17 new books by Connecticut authors to read this fall

As the fall leaves fall, so does the temperature, making it the perfect time of year to curl up with a blanket and a book.

If you’re looking for something new to read this fall, 17 local authors have penned a variety of books to keep you entertained throughout the fall season. Whether you’re learning something new, solving a mystery, or just want to escape between the pages of a book, Connecticut writers have a story for you.

Read on for 17 books by local authors.

“Our Red Book,” Rachel Kauder Nalebuff, Anthology

Yale professor Rachel Kauder Nalebuff collected stories, essays, comics, and more to talk about menstruation. In addition to curating the anthology, Nalebuff also contributed to the collection, which includes writings by Judy Blume, Gloria Steinem, scholars, athletes, and people of all ages sharing their menstrual experiences. Our Red Book was released on November 5th.

“The Other Side of the View”, Nicholas Dawidoff, non-fiction

In The Other Side of Prospect: A Story of Violence, Injustice, and the American City, New Haven author Nicholas Dawidoff tells the story of an innocent man’s imprisonment and re-entry into society. The book follows the true story of a 2006 New Haven case where a man was shot and killed by a teenager, resulting in an innocent teenager being convicted of the crime and later exonerated. Dawidoff spent eight years working on the book, which was published in October.

“Eyes Turned to Heaven,” Alena Dillon, Fiction

Fairfield native Alena Dillon’s latest book, Eyes Turned Skyward, was released in October. Her book follows the story of a woman who served as a pilot during World War II and her daughter, who is surprised to learn of her mother’s past when sending out an invitation to the Congressional Gold Medal Ceremony.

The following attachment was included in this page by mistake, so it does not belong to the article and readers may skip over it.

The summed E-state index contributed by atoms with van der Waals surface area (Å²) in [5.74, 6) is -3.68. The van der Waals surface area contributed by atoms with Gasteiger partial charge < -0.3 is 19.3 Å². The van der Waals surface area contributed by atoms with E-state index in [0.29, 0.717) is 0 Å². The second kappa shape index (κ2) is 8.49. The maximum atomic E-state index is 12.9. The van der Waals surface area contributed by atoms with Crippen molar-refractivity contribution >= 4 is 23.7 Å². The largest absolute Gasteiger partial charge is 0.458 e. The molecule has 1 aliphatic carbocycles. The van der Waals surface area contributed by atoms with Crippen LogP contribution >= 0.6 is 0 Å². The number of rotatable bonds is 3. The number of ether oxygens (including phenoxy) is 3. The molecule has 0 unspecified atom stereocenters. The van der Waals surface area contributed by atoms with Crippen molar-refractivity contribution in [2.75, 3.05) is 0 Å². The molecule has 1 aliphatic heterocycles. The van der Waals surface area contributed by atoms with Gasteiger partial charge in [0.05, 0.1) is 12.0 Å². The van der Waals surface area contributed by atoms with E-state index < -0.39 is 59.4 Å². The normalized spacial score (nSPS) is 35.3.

“Dog Dad,” Topher Brophy, memoir

Greenwich author and social media influencer Topher Brophy released his memoir about life with his dog Rosenberg last month. In his book, Brophy explains how adopting his “son” changed his life and made him a better person.

‘Mommy’s Night Before Christmas’, Katie Carroll, children’s book

Milford author Katie Carroll shares the reality of Christmas preparations in her new picture book. Released in October, Mommy’s Night Before Christmas is a picture book detailing the fun and stressful elements of planning a parent’s holiday.

‘Plotting the Stars 1: Moongarden’, Michelle A. Barry, middle-class fiction

Granby author Michelle A. Barry puts a galactic twist on The Secret Garden in her novel about a girl who lives on the moon and discovers a talent for gardening. Her book Plotting the Stars 1: Moongarden was released in September.

‘Beacons,’ Dani Shapiro, Fiction’

Bethlehem author and podcaster Dani Shapiro has published her first novel in 15 years. Best known for her memoir Inheritance, Signal Fires tells the story of how a tragic accident irrevocably changes a group of people living in a small town over the course of five decades. Her book was published in October.

“The Way to Kill”, Tessa Wegert, Thriller

Darien’s Tessa Wegert will be releasing the latest installment in her Shana Merchant series on December 6th. The Kind to Kill follows the series’ protagonist, Shana Merchant, as she pursues her latest case, which involves a missing tourist following the explosive case from the previous book.